On October 21, Jason has another test that is used to determine that 1/3 of his liver bile ducts on the right side of his liver are severed from the rest of liver and empty into gall bladder area rather than into his intestine. He is told that he has two options: go home with the external drain until his bile ducts close themselves off which could take a matter of months or have that part of his liver removed (which would be at least another 30 day wait for his body to heal). Jason’s primary concern is the amount of pain that his drain is causing him that would not allow him to go back home and be functional. On October 22 Jason has a test to check to placement of the drain and it is determined that it cannot be relocated.
With the concern about not being able to function with the external drain and Jason being so young, the idea was come up with to create an internal drain. If this procedure works Jason would be able to get back to his life. If not, we would be back to deciding between the two above options (wait for drainage to stop or liver surgery). On October 23, the first of two major surgeries (the 5th major surgery in this process so far) was done to install hardware into his body to start to create an internal drain. Jason will be discharged from the hospital in pain and primarily on bed rest for two weeks in which we come back to Seattle for the internal drain to be completed. This will be his seventh major surgery and his sixth hospital admittance.
*EDIT* On November 14, Jason entered the hosptial for his seventh major surgery and sixth hospital admittance. While the external drain was able to be removed...we still have a journey ahead that will require more time off of work and travel for more tests and more surgeries.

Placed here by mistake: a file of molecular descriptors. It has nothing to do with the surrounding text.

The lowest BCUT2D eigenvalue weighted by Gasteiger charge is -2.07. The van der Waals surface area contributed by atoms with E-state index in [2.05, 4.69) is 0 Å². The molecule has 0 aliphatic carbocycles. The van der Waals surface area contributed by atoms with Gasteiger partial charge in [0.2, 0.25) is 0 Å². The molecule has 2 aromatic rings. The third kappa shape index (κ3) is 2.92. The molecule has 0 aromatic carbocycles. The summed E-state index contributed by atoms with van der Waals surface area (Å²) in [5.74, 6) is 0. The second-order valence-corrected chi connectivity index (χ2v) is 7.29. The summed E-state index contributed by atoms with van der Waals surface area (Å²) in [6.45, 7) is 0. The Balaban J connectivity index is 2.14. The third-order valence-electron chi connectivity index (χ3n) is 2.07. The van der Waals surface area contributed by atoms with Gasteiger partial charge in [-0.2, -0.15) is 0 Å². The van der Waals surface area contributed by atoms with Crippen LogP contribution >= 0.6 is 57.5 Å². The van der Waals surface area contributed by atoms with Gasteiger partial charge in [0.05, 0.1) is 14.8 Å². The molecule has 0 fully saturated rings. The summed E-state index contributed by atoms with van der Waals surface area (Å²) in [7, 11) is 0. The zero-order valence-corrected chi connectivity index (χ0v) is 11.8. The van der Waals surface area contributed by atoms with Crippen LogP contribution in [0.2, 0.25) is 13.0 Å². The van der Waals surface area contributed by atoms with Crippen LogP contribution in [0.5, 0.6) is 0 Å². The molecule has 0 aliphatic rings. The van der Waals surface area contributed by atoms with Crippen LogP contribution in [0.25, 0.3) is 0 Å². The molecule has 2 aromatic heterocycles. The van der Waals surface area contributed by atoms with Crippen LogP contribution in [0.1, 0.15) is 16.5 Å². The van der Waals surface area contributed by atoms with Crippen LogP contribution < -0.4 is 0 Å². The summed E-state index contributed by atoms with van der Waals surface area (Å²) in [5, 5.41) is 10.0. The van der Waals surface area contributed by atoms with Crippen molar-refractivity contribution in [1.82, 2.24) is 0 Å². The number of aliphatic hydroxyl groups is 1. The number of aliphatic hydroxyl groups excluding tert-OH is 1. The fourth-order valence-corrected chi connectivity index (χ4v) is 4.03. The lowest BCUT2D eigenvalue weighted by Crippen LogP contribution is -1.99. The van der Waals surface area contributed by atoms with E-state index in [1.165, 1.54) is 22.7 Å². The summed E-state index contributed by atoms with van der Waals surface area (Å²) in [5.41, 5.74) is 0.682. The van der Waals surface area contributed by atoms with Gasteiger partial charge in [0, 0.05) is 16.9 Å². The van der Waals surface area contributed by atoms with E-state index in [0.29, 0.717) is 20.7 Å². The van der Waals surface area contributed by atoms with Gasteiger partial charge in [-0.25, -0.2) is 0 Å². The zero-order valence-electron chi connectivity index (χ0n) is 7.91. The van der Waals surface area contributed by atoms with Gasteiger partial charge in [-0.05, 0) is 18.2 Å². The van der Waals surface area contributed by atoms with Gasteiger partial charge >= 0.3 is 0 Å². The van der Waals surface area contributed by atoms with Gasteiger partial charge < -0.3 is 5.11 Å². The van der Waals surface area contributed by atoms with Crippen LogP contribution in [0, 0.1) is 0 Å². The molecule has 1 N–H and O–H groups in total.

Why do I tell you this entire story about a young man and his young family who have been through the stressors of him having undergone 6 hospitals stays, 7 major surgeries, and 2 minor surgeries in a month and a half?
Over the course of this journey, little to no income has been made. Jason lost his secondary job altogether, and for the most part has not been able to work his primary job. I have lost my primary job altogether and for the most part have not been able to work my secondary jobs because of caring for him and the children.
Not only do we have all of our bills to pay, but as a wife that has been doing my very best to try to stay by her husband’s side in the hospital, there have also been babysitter costs, hotels costs, food costs, fuel costs, and parking costs accrued in traveling back and forth from hospital to home…and things have been like this for a month and a half and appear that they will be like this for at least another month between surgery and recovery if not longer.
We are seeking help to be able to keep a warm, lit, roof over our and the children’s heads; food in our stomachs; along with removing the stress of possibly not being able to stay by each other’s side in the hospital because of no financial resources.
*EDIT* The goal amount of $10,000 was created from adding up four months’ worth of bills (the amount of time that Jason has not been working and trying to preplan for future time off because of tests and surgeries) and expenses along with allowing extra for babysitting and travel expenses to and from Seattle. Any and all help will be amazingly appreciated!
For people donating who are local to Bellingham, there are incentives being offered per donation amount. If I am able to meet a $6000 goal the owner of Flow Motion is offering me a free 6 month Gold Membership which I could REALLY use!
To see all of what Flow Motion has to offer please visit http://www.moveinflowmotion.com/
* Current Flow Motion clients can participate by giving rewards to a friend but may not redeem themselves.
Also, there are now incentives for people donating in the Phoenix, Arizona area!